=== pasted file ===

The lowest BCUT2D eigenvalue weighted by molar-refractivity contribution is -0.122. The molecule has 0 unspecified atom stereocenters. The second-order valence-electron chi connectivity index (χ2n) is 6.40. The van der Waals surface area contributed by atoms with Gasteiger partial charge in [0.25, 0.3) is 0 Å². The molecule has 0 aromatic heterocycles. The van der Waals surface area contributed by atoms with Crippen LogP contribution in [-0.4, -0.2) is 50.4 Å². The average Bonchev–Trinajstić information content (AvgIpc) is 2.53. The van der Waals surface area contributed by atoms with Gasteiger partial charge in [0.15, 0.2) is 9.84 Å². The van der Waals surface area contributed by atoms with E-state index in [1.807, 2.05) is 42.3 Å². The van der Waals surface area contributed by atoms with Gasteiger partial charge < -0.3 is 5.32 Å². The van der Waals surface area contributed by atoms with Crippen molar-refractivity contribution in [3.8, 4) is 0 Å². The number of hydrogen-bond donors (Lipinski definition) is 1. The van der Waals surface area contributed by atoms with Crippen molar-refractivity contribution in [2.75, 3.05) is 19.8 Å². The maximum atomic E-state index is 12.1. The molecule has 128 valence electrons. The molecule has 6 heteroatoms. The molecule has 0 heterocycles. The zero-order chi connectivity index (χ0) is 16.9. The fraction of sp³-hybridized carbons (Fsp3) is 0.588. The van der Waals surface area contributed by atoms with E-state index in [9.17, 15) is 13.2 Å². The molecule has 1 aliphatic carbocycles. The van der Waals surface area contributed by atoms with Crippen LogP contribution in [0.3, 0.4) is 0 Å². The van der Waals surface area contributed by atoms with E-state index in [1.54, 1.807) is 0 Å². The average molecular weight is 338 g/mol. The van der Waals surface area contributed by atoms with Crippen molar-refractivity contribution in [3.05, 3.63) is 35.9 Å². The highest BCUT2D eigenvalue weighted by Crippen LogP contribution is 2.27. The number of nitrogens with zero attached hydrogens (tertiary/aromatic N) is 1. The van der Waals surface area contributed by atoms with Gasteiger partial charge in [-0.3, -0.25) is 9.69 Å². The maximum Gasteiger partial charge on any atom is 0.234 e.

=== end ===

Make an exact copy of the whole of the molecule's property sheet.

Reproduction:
The lowest BCUT2D eigenvalue weighted by molar-refractivity contribution is -0.122. The molecule has 0 unspecified atom stereocenters. The second-order valence-electron chi connectivity index (χ2n) is 6.40. The van der Waals surface area contributed by atoms with Gasteiger partial charge in [0.25, 0.3) is 0 Å². The molecule has 0 aromatic heterocycles. The van der Waals surface area contributed by atoms with Crippen LogP contribution in [-0.4, -0.2) is 50.4 Å². The average Bonchev–Trinajstić information content (AvgIpc) is 2.53. The van der Waals surface area contributed by atoms with Gasteiger partial charge in [0.15, 0.2) is 9.84 Å². The van der Waals surface area contributed by atoms with E-state index in [1.807, 2.05) is 42.3 Å². The van der Waals surface area contributed by atoms with Gasteiger partial charge < -0.3 is 5.32 Å². The van der Waals surface area contributed by atoms with Crippen molar-refractivity contribution in [3.8, 4) is 0 Å². The number of hydrogen-bond donors (Lipinski definition) is 1. The van der Waals surface area contributed by atoms with Crippen molar-refractivity contribution in [2.75, 3.05) is 19.8 Å². The maximum atomic E-state index is 12.1. The molecule has 128 valence electrons. The molecule has 6 heteroatoms. The molecule has 0 heterocycles. The zero-order chi connectivity index (χ0) is 16.9. The fraction of sp³-hybridized carbons (Fsp3) is 0.588. The van der Waals surface area contributed by atoms with E-state index in [9.17, 15) is 13.2 Å². The molecule has 1 aliphatic carbocycles. The van der Waals surface area contributed by atoms with Crippen LogP contribution in [0.3, 0.4) is 0 Å². The van der Waals surface area contributed by atoms with E-state index in [1.54, 1.807) is 0 Å². The average molecular weight is 338 g/mol. The van der Waals surface area contributed by atoms with Crippen molar-refractivity contribution in [3.05, 3.63) is 35.9 Å². The highest BCUT2D eigenvalue weighted by Crippen LogP contribution is 2.27. The number of nitrogens with zero attached hydrogens (tertiary/aromatic N) is 1. The van der Waals surface area contributed by atoms with Gasteiger partial charge in [-0.3, -0.25) is 9.69 Å². The maximum Gasteiger partial charge on any atom is 0.234 e.